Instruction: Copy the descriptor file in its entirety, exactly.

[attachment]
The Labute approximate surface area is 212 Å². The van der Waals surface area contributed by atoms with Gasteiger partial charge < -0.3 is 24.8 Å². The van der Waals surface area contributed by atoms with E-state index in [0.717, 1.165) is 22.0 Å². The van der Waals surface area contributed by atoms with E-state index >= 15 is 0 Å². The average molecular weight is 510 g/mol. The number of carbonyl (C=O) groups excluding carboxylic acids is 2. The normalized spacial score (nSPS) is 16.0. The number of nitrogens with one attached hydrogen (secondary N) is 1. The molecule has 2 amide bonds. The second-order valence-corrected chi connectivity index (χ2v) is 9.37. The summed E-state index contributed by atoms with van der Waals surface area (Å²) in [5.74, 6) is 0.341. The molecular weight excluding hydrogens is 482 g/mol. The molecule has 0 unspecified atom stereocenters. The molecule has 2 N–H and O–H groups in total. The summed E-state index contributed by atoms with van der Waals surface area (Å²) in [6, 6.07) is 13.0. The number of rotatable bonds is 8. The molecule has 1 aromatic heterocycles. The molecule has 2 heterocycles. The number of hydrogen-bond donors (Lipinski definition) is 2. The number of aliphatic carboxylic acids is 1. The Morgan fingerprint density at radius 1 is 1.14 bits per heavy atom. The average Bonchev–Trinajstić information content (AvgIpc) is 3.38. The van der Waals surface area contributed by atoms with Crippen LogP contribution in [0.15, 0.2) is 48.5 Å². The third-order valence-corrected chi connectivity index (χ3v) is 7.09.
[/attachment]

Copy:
The Labute approximate surface area is 212 Å². The van der Waals surface area contributed by atoms with Gasteiger partial charge < -0.3 is 24.8 Å². The van der Waals surface area contributed by atoms with E-state index in [0.717, 1.165) is 22.0 Å². The van der Waals surface area contributed by atoms with E-state index >= 15 is 0 Å². The average molecular weight is 510 g/mol. The number of carbonyl (C=O) groups excluding carboxylic acids is 2. The normalized spacial score (nSPS) is 16.0. The number of nitrogens with one attached hydrogen (secondary N) is 1. The molecule has 2 amide bonds. The second-order valence-corrected chi connectivity index (χ2v) is 9.37. The summed E-state index contributed by atoms with van der Waals surface area (Å²) in [5.74, 6) is 0.341. The molecular weight excluding hydrogens is 482 g/mol. The molecule has 0 unspecified atom stereocenters. The molecule has 2 N–H and O–H groups in total. The summed E-state index contributed by atoms with van der Waals surface area (Å²) in [6, 6.07) is 13.0. The number of rotatable bonds is 8. The molecule has 1 aromatic heterocycles. The molecule has 2 heterocycles. The number of hydrogen-bond donors (Lipinski definition) is 2. The number of aliphatic carboxylic acids is 1. The Morgan fingerprint density at radius 1 is 1.14 bits per heavy atom. The average Bonchev–Trinajstić information content (AvgIpc) is 3.38. The van der Waals surface area contributed by atoms with Crippen LogP contribution in [0.15, 0.2) is 48.5 Å². The third-order valence-corrected chi connectivity index (χ3v) is 7.09.